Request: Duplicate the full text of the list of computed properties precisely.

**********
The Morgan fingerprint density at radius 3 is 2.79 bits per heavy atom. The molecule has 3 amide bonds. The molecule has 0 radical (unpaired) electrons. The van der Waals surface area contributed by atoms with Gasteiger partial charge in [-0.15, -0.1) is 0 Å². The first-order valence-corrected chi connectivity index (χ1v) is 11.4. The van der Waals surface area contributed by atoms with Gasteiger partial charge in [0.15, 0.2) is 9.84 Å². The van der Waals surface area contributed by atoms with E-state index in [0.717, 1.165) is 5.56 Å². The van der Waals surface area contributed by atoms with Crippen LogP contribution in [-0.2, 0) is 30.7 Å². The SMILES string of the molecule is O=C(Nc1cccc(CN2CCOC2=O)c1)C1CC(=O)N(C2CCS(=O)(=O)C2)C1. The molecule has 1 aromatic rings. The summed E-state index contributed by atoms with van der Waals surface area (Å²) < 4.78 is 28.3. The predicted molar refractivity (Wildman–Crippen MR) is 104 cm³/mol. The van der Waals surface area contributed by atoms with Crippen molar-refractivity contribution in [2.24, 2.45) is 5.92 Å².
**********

The Morgan fingerprint density at radius 3 is 2.79 bits per heavy atom. The molecule has 3 amide bonds. The molecule has 0 radical (unpaired) electrons. The van der Waals surface area contributed by atoms with Gasteiger partial charge in [-0.15, -0.1) is 0 Å². The first-order valence-corrected chi connectivity index (χ1v) is 11.4. The van der Waals surface area contributed by atoms with Gasteiger partial charge in [0.15, 0.2) is 9.84 Å². The van der Waals surface area contributed by atoms with E-state index in [0.717, 1.165) is 5.56 Å². The van der Waals surface area contributed by atoms with Crippen LogP contribution in [-0.2, 0) is 30.7 Å². The SMILES string of the molecule is O=C(Nc1cccc(CN2CCOC2=O)c1)C1CC(=O)N(C2CCS(=O)(=O)C2)C1. The molecule has 1 aromatic rings. The summed E-state index contributed by atoms with van der Waals surface area (Å²) < 4.78 is 28.3. The predicted molar refractivity (Wildman–Crippen MR) is 104 cm³/mol. The van der Waals surface area contributed by atoms with Crippen molar-refractivity contribution in [2.24, 2.45) is 5.92 Å².